Around 170 journalists, writers and content producers have pledged not to write for the news and culture website The Outline after layoffs on Tuesday left the publication without any staff writers.
Study Hall, a collective of more than 1,000 journalists, released a statement on Wednesday criticizing the publication’s founder, editor in chief Josh Topolsky, for the layoffs. Enav Moskowitz, one of the co-founders of Study Hall, told Adweek that about 100 of the group’s members have pledged not to contribute to The Outline and that the number was growing.
“We cannot allow Josh Topolsky and his investors to rely on our loyalty to The Outline’s vision when they choose to devalue writers’ work and treat our ability to survive as externalities,” the statement, which was signed by around 120 Study Hall members, reads. “The Outline started with a focus on power, culture, and the future; they’ve since created a workplace culture that doesn’t seem to value the labor that makes the site function, have fallen back on typical power structures, and are building a future we want no part of.”
On Thursday afternoon, 70 members of a Facebook community for women and gender nonconforming writers released a statement in support of Study Hall’s freelancer strike and pledged that they would also not contribute to The Outline “until significant changes are made to the company.” Danielle Corcione, a freelance journalist who coordinated the statement and is also a member of Study Hall, said the freelancers “wanted to express our disapproval” with the layoffs and the reliance on freelancers over staff writers. (Corcione did not sign the Study Hall pledge and said there is no overlap between the signatories of the two pledges.)
A newsroom with no staff writers is “not that great an environment,” Corcione said, adding that a business decision to rely on freelance labor over staff writer positions is a trend in the struggling digital media industry.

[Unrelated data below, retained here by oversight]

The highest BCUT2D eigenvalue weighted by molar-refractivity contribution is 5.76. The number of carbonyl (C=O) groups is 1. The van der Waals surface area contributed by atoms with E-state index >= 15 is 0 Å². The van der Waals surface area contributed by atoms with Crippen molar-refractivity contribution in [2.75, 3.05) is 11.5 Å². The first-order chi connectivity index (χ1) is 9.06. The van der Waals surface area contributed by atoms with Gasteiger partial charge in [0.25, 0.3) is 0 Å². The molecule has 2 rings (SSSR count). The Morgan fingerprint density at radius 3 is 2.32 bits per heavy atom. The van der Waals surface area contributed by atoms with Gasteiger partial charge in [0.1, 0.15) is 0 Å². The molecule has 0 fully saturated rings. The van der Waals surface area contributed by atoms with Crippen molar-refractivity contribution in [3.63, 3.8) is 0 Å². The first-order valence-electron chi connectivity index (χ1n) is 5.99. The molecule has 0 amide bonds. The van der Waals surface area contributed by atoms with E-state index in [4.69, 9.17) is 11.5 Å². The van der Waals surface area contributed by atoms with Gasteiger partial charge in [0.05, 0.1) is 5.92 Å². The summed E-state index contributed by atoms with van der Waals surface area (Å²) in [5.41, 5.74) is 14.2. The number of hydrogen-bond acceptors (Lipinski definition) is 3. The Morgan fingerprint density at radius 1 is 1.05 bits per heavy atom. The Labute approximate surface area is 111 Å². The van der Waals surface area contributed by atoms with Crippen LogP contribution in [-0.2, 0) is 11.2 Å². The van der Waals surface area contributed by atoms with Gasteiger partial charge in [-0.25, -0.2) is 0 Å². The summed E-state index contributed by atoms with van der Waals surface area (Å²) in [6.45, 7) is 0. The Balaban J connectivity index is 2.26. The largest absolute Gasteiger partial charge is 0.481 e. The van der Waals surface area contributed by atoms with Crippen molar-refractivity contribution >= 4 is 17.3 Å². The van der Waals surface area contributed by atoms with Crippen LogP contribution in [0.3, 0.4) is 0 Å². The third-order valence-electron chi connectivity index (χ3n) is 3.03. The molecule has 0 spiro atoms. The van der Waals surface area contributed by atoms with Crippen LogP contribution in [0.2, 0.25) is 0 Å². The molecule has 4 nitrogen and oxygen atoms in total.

“Many of us are freelancers because we can’t get staff writing jobs,” Corcione said.
The freelancer strike comes days after The Outline laid off six employees, including the site’s two remaining staffers for the site, two developers and an office manager. The layoffs marked the second time the company had shed employees in three months. In June, Topolsky laid off two editorial staffers and then disparaged them in an email to a reporter at the website Fast Company. (Topolsky later apologized for the remarks, calling them “really stupid” in a tweet that has since been deleted.)
The layoffs also come four months after The Outline, which was founded in 2016, closed a $5 million funding round.
In an email to Adweek Thursday, Topolsky said the layoffs were necessary to get the company on better financial footing.
“We recently made the hard decision to let go of some very talented people so we could move the business into a break-even financial position as quickly as possible, thus allowing us to grow, hire and build independent of venture capital investment—a goal from day one for our company,” Topolsky wrote. “We had to let go of two staff writers and four noneditorial employees—the remaining team is 16 full timers, including 6 editors, all of whom write and edit.”
Toplsky said the site planned to continue working with freelancers, which “make up the majority of our output,” and that the company planned on hiring more editorial staff, including writers, “when the business realities will allow it.”
“There is no malice here,” he said. “We are simply trying to build a different kind of business and dealing with challenges many media companies (both large and small) must deal with.”
Topolsky also slammed the site’s critics.
“There are people who have spent the last 48 hours attacking the work we’ve done and the business we’ve built and the people who remain at the business—editorial, developers, revenue—as if they are an enemy and don’t deserve to keep their jobs,” Topolsky wrote. “Those attacking us are misguided and ill-informed. We are not a monolithic corporation. We are not executives in corner offices hoarding money. We’re journalists trying to make something good and making hard choices to keep a business alive so we can fight another day.”